The Boyana church is a UNESCO World Heritage. It is a very famous Medieval Bulgarian Orthodox church situated in the outskirts of Sofia.
The east wing of the two-storey church was originally constructed in the late 10th or early 11th century, then the central wing was added in the 13th century under the Second Bulgarian Empire, the whole building being finished with a further expansion to the west in the middle of the 19th century.
The church owes its world fame mainly to its frescoes from 1259. They form a second layer over the paintings from earlier centuries and represent one of the most complete and well-preserved monuments of European mediaeval art. A total of 89 scenes with 240 human images are depicted on the walls of the church. The name of the painter is recently discovered during restoration. The inscription reads: “Zograph Vassilii from the village Subonosha, Sersko and his apprentice Dimitar”.
18 scenes depict the life of Saint Nikolas. The painter here drew certain aspects of contemporary lifestyle. In The Miracle at Sea, the ship and the sailors’ hats recall the Venetian fleet. The portraits of the patrons of the church — Seabastocrator Kaloyan and his wife Desislava, as well as those of Bulgarian tsar Constantine Tikl and Tsaritsa Irina, are thought to be among the most impressive and lifelike frescoes in the church, and are located on the north wall of the church.
Besides the first layer of 11th-12th century frescoes, of which only fragments are preserved, and the famous second layer of murals from 1259, the church also has a smaller number of later frescoes from the 14th and 16th-17th century, as well as from 1882.
During the Middle Ages the strong Bulgarian fortress of Boyana (Batil) stood on the lower slopes of Mount Vitosha in what is now the Sofia suburb of Boyana. This name is mentioned for the first time in 969. Boyana was one of the 35 fortresses and settlements that formed the fortification systems of the city of Sredets (Sofia). Boyana Church was built within the fortress and is a magnificent example of medieval architecture and monumental art.
The church has undergone many transformation and extensions, and thus its present complex volume differs considerably from the original. New buildings have been added to the First (East) Church, architectural transformations have been made, and the decoration has been changed. At present Boyana Church consists of buildings from the 11th, 13th and 19th centuries.
The oldest Boyana Church, the so-called East or First Church, was designed and used as a chapel. It had a typical Greek cross plan with a dome, and a concealed internal cross without free-standing support and without a narthex. It is built entirely of brick. The north and south facades are articulated on the outside with three blind arches, each with the central arch higher than the side ones; the arches are not related to the structure of the building. The brickwork decorations are figural: archivolts with ‘wolf’s tooth’ and concentric rows of bricks above the arches.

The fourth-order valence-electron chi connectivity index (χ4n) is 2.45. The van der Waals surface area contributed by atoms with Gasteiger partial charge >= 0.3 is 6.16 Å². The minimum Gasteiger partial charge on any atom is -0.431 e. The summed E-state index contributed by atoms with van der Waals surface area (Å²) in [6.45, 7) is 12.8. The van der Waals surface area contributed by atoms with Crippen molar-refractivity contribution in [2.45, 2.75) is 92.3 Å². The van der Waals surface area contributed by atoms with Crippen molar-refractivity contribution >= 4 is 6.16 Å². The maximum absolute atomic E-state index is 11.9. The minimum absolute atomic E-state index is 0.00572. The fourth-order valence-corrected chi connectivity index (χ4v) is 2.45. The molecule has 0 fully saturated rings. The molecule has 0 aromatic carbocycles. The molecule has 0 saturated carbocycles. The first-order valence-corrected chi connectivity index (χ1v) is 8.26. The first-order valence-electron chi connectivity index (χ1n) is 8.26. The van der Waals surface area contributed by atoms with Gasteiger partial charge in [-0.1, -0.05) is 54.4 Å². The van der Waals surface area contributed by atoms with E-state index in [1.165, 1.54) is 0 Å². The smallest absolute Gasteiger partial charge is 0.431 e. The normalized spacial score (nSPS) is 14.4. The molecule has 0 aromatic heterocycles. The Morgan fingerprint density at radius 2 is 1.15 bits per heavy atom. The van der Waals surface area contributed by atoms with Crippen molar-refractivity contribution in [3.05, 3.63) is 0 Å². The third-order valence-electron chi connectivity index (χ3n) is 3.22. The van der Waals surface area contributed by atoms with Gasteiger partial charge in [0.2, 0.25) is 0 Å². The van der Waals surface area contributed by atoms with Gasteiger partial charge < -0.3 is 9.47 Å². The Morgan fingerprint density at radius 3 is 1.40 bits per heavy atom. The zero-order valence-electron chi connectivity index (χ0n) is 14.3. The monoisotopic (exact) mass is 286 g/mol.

The entire interior surface of the walls and dome was covered with murals. Some larger fragments have been preserved in the apse. As the First Church was painted again in the mid-18th century, traces of the original paintings are noticeable only where the upper layer of murals has been destroyed.
In the 13th century the feudal ruler of the western region of the Second Bulgarian State, Sebastocrator Kaloyan and his wife Desislava, who were closely related to the royal family, commissioned the extension of the church. The builders added a new two-storey building to the western wall of the First Church. The ground floor has direct access from the First Church and was intended as a narthex. It is rectangular, covered with a cylindrical vault. On the inside, the walls are decorated only with two niches , probably for a family tomb.
The upstairs floor of Kaloyan’s Church has an almost identical architectural composition to the older building, in the shape of a Greek cross, and it was used as a family chapel. It was dedicated to the martyr healer St Panteleimon. Access to the chapel is by an outside staircase along the southern wall. It is possible that the stairs connected the chapel with the house of the nobleman. There are grounds for believing that in the event of danger, the mobile staircase was removed, thus, the upstairs chapel could also be used as a defence tower.
The eastern facade of Kaloyan’s Church rises above the roof of the First Church. The western entrance facade is the most representative and has a pronounced monumental character. The new church, extended and renewed by the family of the Sebastocrator, was decorated with paintings and consecrated in 1259.
The Boyana frescoes are an early example of the icon-painting style which later on was adopted in mural painting . The icon-style murals that became widespread in the Serbian, Russian and Mount Athos monasteries during the 14th to 16th centuries are closely related to this innovation.